“Suketu Mehta has done the impossible: he has captured the city of Bombay on the “Along with V.S. Naipaul's India: A Million Mutinies Now, Maximum City is. A native of Bombay, Suketu Mehta gives us an insider's view of this stunning metropolis. He approaches the city from unexpected angles, taking us. Editorial Reviews. From Publishers Weekly. Bombay native Mehta fills his kaleidoscopic portrait of "the biggest, fastest, richest city in India" with captivating .
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Bombay is a city of fourteen million people and growing. A powerful magnet to its vast hinterland of villages. Villages that recreate themselves in the city as slums. A native of Bombay, Suketu Mehta gives us an insider's view of this stunning metropolis. He approaches the city from unexpected angles, taking us into the. At 15 million people within its municipal limits, It is a maximum city, maximum in Suketu Mehta, Associate Professor, Department of Journalism, New York.
When released in paperback, it was published by Vintage , a subdivision of Random House. Maximum City was a finalist for the Pulitzer Prize in , and won the Kiriyama Prize , an award given to books that foster a greater understanding of the nations and peoples of the Pacific Rim and South Asia.
It won the Vodafone Crossword Book Award. The Economist named Maximum City one of its books of the year for It was shortlisted for the Samuel Johnson Prize.
From Wikipedia, the free encyclopedia. This article includes a list of references , related reading or external links , but its sources remain unclear because it lacks inline citations.
Please help to improve this article by introducing more precise citations. October Learn how and when to remove this template message. Retrieved from " https: Hidden categories: By the early s, Calcutta had ceased to be a major centre of commerce and industry. Bombay, on the other hand, began to dazzle; I have no memory of it ever not dazzling.
It was an existence remarkably open to breeze, birds and rainfall, to the arrival of daylight and evening, and it was also strangely, unselfconsciously, enclosed. Its pioneering year-old tradition in literature and the arts, and the way its history was deeply implicated in the traumas and awakenings of colonial and nationalist India — all this was embodied in its heat and noise and architecture.
It possessed the contradictions, the shabby grandeur, of modernity, and the volatile energy that the great cities of the world had before globalisation; I could sense this during my visits as a child. The Bombay I knew was, in comparison, safe, orderly and a bit crass.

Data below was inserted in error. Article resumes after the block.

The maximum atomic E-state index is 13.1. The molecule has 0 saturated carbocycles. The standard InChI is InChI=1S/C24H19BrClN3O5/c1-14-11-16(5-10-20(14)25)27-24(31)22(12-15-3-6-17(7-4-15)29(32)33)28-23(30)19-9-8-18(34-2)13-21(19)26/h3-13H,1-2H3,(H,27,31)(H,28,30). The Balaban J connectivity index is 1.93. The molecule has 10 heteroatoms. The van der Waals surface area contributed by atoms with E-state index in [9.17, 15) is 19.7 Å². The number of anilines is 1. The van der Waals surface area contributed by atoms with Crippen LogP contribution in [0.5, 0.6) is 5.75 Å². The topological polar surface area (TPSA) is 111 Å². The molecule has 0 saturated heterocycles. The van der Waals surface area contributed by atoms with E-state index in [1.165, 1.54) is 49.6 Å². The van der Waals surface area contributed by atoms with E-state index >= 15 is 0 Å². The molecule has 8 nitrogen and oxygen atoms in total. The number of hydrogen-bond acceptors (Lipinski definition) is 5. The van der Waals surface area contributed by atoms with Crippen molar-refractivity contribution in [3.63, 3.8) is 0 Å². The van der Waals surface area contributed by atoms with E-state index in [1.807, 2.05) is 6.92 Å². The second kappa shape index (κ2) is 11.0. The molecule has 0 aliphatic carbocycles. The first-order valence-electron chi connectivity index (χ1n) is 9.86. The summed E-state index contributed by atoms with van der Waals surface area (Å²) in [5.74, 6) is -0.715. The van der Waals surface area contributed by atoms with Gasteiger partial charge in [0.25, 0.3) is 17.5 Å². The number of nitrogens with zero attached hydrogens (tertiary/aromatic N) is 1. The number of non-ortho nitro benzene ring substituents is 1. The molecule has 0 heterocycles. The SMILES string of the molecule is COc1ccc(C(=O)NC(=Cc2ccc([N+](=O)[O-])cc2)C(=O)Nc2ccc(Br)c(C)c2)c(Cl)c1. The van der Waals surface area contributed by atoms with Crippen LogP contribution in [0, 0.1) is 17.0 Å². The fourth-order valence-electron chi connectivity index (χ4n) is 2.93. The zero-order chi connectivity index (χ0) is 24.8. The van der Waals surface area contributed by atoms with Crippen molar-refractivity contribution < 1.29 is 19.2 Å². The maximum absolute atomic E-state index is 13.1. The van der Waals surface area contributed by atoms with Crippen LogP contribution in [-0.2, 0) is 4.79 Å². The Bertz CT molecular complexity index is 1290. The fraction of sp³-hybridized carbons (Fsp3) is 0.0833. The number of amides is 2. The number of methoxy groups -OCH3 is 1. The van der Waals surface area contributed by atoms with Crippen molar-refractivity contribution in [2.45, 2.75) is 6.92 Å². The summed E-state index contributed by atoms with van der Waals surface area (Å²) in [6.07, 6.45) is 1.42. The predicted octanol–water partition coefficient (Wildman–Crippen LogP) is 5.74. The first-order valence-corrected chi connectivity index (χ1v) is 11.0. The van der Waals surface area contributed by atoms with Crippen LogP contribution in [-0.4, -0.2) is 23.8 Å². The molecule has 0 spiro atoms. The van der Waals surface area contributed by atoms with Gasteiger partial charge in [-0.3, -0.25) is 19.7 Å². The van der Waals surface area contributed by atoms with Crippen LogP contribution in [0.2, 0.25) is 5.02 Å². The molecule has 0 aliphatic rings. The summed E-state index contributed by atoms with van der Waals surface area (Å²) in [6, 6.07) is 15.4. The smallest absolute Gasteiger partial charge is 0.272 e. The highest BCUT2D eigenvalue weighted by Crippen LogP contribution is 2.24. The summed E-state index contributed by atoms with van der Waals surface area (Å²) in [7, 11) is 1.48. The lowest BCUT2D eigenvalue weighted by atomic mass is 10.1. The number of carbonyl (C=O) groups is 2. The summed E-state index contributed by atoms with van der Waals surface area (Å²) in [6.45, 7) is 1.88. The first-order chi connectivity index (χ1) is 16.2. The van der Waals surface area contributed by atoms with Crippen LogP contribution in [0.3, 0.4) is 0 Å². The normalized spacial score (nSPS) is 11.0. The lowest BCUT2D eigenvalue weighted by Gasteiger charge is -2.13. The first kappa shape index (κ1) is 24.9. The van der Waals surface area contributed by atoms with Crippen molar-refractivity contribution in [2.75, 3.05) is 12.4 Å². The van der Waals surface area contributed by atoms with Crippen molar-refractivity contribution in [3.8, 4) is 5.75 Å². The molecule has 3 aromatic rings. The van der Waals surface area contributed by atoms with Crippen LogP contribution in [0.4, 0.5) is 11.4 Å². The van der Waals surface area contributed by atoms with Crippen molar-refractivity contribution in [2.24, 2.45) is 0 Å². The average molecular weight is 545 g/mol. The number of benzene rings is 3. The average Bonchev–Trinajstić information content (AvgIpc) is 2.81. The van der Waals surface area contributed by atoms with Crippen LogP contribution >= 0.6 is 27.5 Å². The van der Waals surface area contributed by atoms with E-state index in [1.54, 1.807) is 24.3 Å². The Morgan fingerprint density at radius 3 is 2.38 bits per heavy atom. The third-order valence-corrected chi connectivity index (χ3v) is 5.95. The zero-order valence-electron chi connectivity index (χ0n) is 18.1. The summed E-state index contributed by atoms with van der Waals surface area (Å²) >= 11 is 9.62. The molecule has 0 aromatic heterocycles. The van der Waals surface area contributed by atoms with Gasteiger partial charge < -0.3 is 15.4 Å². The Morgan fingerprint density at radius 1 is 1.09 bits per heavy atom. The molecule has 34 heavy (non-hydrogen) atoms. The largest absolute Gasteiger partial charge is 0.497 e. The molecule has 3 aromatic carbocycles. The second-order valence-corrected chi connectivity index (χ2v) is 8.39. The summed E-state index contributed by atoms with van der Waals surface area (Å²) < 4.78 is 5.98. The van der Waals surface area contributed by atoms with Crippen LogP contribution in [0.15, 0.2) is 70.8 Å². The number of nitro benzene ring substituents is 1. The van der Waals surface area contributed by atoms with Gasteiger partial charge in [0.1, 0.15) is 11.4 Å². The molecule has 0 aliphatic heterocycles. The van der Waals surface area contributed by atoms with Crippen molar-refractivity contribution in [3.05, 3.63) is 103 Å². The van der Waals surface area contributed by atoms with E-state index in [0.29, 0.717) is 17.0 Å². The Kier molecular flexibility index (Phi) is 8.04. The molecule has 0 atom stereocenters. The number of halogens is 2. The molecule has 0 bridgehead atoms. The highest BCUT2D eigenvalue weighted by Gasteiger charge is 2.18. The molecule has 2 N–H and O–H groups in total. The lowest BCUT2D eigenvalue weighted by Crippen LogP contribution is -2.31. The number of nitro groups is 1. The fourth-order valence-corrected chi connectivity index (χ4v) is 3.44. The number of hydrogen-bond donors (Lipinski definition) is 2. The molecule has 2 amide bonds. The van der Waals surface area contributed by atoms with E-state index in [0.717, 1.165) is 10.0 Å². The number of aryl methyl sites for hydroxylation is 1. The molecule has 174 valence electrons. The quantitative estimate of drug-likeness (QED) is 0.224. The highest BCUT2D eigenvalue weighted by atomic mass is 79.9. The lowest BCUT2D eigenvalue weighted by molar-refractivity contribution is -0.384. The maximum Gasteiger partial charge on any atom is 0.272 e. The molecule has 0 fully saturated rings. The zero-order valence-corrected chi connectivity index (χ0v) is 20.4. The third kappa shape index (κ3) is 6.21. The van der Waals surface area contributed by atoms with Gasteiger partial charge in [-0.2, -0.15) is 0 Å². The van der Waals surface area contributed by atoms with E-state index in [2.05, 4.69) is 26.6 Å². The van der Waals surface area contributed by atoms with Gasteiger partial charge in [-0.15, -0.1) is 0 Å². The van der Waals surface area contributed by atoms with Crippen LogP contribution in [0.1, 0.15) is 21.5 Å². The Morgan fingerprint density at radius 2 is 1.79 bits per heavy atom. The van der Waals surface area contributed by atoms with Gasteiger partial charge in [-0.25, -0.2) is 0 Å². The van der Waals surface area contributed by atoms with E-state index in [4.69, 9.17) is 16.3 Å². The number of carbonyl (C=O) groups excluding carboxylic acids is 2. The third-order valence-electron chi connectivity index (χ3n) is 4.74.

I left then, for England; and my parents moved the next year to the Christian suburb of Bandra one of the train stops at which a bomb went off on 11 July , an area on the brink of transformation in , but still possessed by, and offering, a sort of enchantment. My parents lived here for five years before selling their flat and moving to Calcutta in The discovery of Bandra, with its churches, its low houses built on Portuguese lines, its lanes named after Christian saints, meant a great deal to me then, especially in connection with the transition I was making, from the anonymous itinerant at University College London to the aspiring writer with secret ambitions.
An obscure set of motives and compulsions drives people towards the hub of Bombay, or towards some place from which that hub is reachable. One of the compulsions, and a pretty basic one, is to breathe its air.
An upper-class woman who grew up in Bombay and now lives in Calcutta told me she had just returned, invigorated, from a trip to Bombay. It revives me. The need I first felt for that particular air, without being at all aware of it, in Bandra the addict never knows, except in hindsight, that what he or she thinks is interest or curiosity is really an obsession is what makes me restless and resentful when I find myself invited to other cities, but with no excuse to go to Bombay.
Certainly, there are enough deterrents, besides the fear of explosions, to prevent people from piling into train compartments or getting into their cars to make the journeys they do, to and within Bombay. Travelling from Bandra to the centre of the city by car was expensive, even in The first-class compartments of seven such trains were ripped apart by the recent explosions. The trains, even during a normal rush hour, are a frenetic and excessive mode of travel.
Mehta writes well about them and their passengers and their daily exacerbations; the Darwinian conflict among people scrambling to get a seat, and the contradictory, incongruous human impulse to give a fellow commuter a hand.
The crowd is the self, 14 million avatars of it, 14 million celebrations. I will not merge into them; I have elaborated myself into them. There was nothing in my appearance or dress to distinguish me from the crowd eternally hurrying into Churchgate Station.
I travelled both second and first-class. A second-class ticket cost two rupees, first-class 17 rupees.